Are you a dog or cat person?
Who doesn't like animals? It's no doubt that humans and animals have an extraordinary connection. But this question is going to spark long, boring stories about someone's pet. While that's all fine and dandy, it would be better to keep the focus on you two. Ask your date about a dream pet, what it's name would be, its personality and lifestyle. This will give you a sense of a person's willingness to get creative. Pet pterodactyl, anyone?
Where'd you go to school?
Trying to parse out whether or not your date is an Ivy-league scholar is not super helpful. Instead, get your date to talk about what he or she studied in school and why the choice was made. If given the chance to change paths, would they? And why? Focus on getting to the meat of what makes your date tick.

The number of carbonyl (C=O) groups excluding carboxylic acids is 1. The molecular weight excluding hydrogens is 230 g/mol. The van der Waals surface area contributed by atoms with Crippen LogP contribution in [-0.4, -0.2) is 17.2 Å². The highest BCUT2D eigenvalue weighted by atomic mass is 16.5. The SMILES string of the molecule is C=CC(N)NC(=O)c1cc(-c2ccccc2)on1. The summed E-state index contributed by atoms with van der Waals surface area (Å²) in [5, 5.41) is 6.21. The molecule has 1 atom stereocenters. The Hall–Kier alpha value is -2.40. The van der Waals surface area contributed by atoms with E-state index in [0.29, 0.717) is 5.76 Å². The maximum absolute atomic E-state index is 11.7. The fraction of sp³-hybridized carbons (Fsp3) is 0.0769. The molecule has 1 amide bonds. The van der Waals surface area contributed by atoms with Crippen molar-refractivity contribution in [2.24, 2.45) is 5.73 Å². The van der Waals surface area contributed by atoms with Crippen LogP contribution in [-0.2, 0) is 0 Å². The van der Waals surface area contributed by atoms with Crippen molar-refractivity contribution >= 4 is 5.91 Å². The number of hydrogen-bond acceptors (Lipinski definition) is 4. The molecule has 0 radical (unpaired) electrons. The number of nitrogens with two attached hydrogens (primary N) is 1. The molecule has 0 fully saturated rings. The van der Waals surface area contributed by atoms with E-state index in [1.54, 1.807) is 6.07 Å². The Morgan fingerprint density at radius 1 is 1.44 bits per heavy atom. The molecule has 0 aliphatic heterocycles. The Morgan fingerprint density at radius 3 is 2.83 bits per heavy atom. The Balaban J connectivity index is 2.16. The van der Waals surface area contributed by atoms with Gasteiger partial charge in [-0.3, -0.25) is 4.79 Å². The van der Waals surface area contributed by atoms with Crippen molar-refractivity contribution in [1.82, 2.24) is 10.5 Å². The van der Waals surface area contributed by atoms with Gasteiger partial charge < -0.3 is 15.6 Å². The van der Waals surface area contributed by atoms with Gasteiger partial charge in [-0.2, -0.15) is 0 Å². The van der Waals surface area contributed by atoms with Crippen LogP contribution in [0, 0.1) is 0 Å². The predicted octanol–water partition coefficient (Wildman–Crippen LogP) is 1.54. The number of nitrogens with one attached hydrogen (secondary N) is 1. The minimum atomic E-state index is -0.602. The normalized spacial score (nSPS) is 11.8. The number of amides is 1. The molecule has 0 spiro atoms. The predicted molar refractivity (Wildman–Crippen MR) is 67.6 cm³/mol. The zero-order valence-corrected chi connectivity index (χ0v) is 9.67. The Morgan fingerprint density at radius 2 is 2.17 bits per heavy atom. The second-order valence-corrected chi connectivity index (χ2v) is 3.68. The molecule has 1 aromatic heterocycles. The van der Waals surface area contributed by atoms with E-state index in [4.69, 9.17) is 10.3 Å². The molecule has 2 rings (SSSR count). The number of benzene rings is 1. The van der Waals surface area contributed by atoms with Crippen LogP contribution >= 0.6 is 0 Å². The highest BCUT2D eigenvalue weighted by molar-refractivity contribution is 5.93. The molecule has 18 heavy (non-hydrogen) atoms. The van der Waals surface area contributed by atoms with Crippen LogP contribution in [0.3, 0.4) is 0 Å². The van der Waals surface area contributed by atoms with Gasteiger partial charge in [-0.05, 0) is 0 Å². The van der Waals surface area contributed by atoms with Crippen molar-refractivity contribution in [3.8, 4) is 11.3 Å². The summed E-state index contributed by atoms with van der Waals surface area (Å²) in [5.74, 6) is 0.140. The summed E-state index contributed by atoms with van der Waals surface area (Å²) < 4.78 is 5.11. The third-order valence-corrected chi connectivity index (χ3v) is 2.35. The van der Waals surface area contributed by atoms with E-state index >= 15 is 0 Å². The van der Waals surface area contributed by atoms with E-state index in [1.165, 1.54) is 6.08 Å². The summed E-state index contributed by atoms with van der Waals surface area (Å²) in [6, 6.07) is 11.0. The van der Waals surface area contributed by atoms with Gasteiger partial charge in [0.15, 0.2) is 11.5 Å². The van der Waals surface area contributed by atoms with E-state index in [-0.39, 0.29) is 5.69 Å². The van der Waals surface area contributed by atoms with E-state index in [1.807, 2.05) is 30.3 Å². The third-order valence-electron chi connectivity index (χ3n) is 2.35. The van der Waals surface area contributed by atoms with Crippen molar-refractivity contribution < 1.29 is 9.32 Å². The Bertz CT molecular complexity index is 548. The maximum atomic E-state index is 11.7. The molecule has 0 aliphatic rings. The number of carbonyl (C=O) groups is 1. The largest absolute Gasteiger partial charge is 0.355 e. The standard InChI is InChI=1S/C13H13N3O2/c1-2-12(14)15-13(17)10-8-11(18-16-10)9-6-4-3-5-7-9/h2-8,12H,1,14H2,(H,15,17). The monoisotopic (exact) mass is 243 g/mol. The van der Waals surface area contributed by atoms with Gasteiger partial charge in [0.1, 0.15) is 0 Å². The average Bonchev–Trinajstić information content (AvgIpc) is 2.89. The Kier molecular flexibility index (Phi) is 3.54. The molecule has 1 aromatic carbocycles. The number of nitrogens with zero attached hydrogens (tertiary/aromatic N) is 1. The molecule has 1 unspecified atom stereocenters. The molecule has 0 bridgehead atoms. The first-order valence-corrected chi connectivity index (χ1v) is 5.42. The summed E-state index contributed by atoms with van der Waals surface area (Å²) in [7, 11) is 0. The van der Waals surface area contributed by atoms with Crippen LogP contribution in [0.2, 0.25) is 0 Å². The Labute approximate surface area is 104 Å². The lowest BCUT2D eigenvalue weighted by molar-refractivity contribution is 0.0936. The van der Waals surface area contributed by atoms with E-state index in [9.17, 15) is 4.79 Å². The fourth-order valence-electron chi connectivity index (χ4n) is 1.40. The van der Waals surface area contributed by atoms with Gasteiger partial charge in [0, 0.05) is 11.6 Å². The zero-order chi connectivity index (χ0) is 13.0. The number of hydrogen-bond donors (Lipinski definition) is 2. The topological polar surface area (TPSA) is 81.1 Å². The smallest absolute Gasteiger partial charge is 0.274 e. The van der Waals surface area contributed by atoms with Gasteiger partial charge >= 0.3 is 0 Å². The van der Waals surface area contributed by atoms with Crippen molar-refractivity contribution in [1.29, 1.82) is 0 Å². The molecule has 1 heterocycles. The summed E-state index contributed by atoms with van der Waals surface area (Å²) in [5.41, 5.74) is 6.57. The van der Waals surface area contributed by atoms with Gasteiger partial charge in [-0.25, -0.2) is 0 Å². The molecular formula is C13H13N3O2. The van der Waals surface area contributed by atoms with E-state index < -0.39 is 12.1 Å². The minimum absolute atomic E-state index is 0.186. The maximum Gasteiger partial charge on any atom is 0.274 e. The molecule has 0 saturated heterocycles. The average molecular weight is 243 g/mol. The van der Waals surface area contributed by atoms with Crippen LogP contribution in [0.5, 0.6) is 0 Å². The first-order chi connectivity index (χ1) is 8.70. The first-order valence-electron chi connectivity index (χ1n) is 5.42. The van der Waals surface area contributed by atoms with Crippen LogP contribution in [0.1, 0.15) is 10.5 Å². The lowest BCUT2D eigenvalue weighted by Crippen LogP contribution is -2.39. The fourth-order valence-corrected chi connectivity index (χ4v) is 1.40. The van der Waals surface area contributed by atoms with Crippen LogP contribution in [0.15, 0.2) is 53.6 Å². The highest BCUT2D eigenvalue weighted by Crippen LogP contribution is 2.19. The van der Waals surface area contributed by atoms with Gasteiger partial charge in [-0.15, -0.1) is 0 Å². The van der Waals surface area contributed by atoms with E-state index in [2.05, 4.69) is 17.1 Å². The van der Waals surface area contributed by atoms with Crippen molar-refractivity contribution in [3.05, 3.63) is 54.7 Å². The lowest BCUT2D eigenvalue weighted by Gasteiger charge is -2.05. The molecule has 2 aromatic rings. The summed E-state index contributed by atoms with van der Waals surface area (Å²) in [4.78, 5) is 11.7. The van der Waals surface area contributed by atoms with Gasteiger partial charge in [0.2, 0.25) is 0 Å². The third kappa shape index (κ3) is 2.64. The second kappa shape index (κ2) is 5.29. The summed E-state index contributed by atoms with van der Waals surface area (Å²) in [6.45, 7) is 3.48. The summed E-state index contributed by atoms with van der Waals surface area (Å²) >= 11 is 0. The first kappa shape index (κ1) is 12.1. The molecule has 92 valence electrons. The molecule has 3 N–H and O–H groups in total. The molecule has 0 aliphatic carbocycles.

Any weird talents?
This can often get awkward and results in boring answers such as, "I can touch my tongue to my nose." Big whoop. Ask instead, "What skill do you have that you wouldn't put on your resume?" Now this opens up the field to much more interesting and creative answers. Don't shy away!
Now that you've dusted off these age-old questions and revamped their style, you'll be well-equipped to handle even the most reticent dates. Remember, there are no wrong answers, only bad questions.